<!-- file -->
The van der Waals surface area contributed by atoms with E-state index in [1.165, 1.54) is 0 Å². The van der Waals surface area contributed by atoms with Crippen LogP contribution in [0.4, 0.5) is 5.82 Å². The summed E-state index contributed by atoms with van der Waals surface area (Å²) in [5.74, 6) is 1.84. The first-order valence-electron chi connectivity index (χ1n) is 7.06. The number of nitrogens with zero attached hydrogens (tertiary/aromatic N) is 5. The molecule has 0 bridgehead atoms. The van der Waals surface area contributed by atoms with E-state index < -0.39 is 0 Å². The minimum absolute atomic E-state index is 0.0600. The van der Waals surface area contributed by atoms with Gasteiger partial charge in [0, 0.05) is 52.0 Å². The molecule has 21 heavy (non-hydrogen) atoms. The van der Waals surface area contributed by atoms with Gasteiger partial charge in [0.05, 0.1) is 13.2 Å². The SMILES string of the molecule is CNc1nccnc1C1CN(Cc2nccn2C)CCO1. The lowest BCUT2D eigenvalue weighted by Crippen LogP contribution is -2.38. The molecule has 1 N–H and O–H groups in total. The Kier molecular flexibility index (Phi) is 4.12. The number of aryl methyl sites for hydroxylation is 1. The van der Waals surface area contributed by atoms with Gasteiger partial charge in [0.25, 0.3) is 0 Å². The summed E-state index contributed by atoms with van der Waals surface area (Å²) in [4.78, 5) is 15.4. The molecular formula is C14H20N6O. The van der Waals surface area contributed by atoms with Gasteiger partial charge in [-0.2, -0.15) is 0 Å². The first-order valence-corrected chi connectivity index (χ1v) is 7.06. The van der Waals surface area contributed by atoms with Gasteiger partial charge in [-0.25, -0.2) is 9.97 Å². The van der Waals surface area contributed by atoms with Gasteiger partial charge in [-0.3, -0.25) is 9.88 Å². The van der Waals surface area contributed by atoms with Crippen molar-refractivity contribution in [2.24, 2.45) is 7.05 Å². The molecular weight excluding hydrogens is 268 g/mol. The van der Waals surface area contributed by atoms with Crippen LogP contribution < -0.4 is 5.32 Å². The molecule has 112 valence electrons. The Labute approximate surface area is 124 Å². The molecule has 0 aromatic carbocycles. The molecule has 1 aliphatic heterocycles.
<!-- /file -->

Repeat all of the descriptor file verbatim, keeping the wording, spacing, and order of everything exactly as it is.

The van der Waals surface area contributed by atoms with E-state index in [1.165, 1.54) is 0 Å². The van der Waals surface area contributed by atoms with Crippen LogP contribution in [0.4, 0.5) is 5.82 Å². The summed E-state index contributed by atoms with van der Waals surface area (Å²) in [5.74, 6) is 1.84. The first-order valence-electron chi connectivity index (χ1n) is 7.06. The number of nitrogens with zero attached hydrogens (tertiary/aromatic N) is 5. The molecule has 0 bridgehead atoms. The van der Waals surface area contributed by atoms with E-state index < -0.39 is 0 Å². The minimum absolute atomic E-state index is 0.0600. The van der Waals surface area contributed by atoms with Gasteiger partial charge in [0, 0.05) is 52.0 Å². The molecule has 21 heavy (non-hydrogen) atoms. The van der Waals surface area contributed by atoms with Gasteiger partial charge in [0.05, 0.1) is 13.2 Å². The SMILES string of the molecule is CNc1nccnc1C1CN(Cc2nccn2C)CCO1. The lowest BCUT2D eigenvalue weighted by Crippen LogP contribution is -2.38. The molecule has 1 N–H and O–H groups in total. The Kier molecular flexibility index (Phi) is 4.12. The number of aryl methyl sites for hydroxylation is 1. The van der Waals surface area contributed by atoms with Gasteiger partial charge in [0.25, 0.3) is 0 Å². The summed E-state index contributed by atoms with van der Waals surface area (Å²) in [4.78, 5) is 15.4. The molecular formula is C14H20N6O. The van der Waals surface area contributed by atoms with Gasteiger partial charge in [-0.2, -0.15) is 0 Å². The first-order valence-corrected chi connectivity index (χ1v) is 7.06. The van der Waals surface area contributed by atoms with Gasteiger partial charge in [-0.25, -0.2) is 9.97 Å². The van der Waals surface area contributed by atoms with Gasteiger partial charge in [-0.3, -0.25) is 9.88 Å². The van der Waals surface area contributed by atoms with Crippen molar-refractivity contribution in [2.24, 2.45) is 7.05 Å². The molecular weight excluding hydrogens is 268 g/mol. The van der Waals surface area contributed by atoms with Crippen LogP contribution < -0.4 is 5.32 Å². The molecule has 112 valence electrons. The Labute approximate surface area is 124 Å². The molecule has 0 aromatic carbocycles. The molecule has 1 aliphatic heterocycles.